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No matter how old you are, it’s been a tough winter. The prospect of school extending into summer is crushing our youngest writers’ spirits. And you parents out there are no doubt going stir-crazy with the kids at home.
So we at The Writers Circle thought we’d help. Here are some ideas for the snowbound writer – young or old – to entertain you, hopefully in front of a fire with a cup of hot cocoa.
And talking about that hot cocoa – drink it slowly and evoke the senses. Go beyond the taste. What does it smell like? What memories does it bring to mind? How does it feel slipping down your throat? What texture do those marshmallows add?
Our For Boys Only classes are both working on inventions this session. What invention should help clear all that snow from our driveways and streets? Is there something you might create to prevent that snow in the first place? And is there something that you might turn the snow into, to make it useful beyond snow-forts and snowmen?
Ah, snowmen. Think about a snow family living right outside your home. (Has anyone read the children’s book Snowmen at Night? Give them each names and personalities. Ask yourself – what do they feel like, looking into our windows and seeing us warm and toasty? Do they think we’re crazy? Or do they, too, want to turn into real people? And what happens to them when the thaw (eventually) comes? Do they migrate north or just melt away?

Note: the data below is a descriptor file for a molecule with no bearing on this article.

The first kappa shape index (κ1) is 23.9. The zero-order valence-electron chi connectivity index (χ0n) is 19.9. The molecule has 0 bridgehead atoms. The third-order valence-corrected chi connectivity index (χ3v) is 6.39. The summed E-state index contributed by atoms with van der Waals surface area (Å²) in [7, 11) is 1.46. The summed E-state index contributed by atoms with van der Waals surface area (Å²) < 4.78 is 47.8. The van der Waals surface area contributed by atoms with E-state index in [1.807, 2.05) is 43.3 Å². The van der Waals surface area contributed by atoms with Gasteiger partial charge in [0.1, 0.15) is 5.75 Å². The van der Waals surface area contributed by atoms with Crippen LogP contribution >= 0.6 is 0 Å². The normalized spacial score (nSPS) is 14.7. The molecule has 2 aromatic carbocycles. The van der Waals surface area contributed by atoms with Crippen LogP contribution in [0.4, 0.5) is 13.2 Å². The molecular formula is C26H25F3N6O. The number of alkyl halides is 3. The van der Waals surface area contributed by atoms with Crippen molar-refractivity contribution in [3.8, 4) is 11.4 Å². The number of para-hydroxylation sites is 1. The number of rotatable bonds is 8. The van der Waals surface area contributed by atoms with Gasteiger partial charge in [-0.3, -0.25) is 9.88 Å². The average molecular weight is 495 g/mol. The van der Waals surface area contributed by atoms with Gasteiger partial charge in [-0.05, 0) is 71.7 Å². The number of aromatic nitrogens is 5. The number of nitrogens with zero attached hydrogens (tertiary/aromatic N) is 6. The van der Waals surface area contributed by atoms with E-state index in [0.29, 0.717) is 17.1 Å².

A portal opens up inside the snow mound outside. It can take you anywhere you want to go. Where are you headed? (Please make it somewhere warm, maybe even tropical!)
And what if the snow never leaves? What if it takes hold and transforms the Northeast into a frozen wasteland? What if other parts of the country are deathly hot and dry? What would you or your character do to survive?
Are you writing a novel? Consider storyboarding your story today – and then give the stack of storyboard cards to your kids. A new order to the story might spark your imagination in a way you hadn’t considered before. (You can always put them back after all this is over!)
Kurt Vonnegut says every character should want something, even if it is only a glass of water. Make the snow a character in a story or poem. What does it want? And why won’t it leave us alone?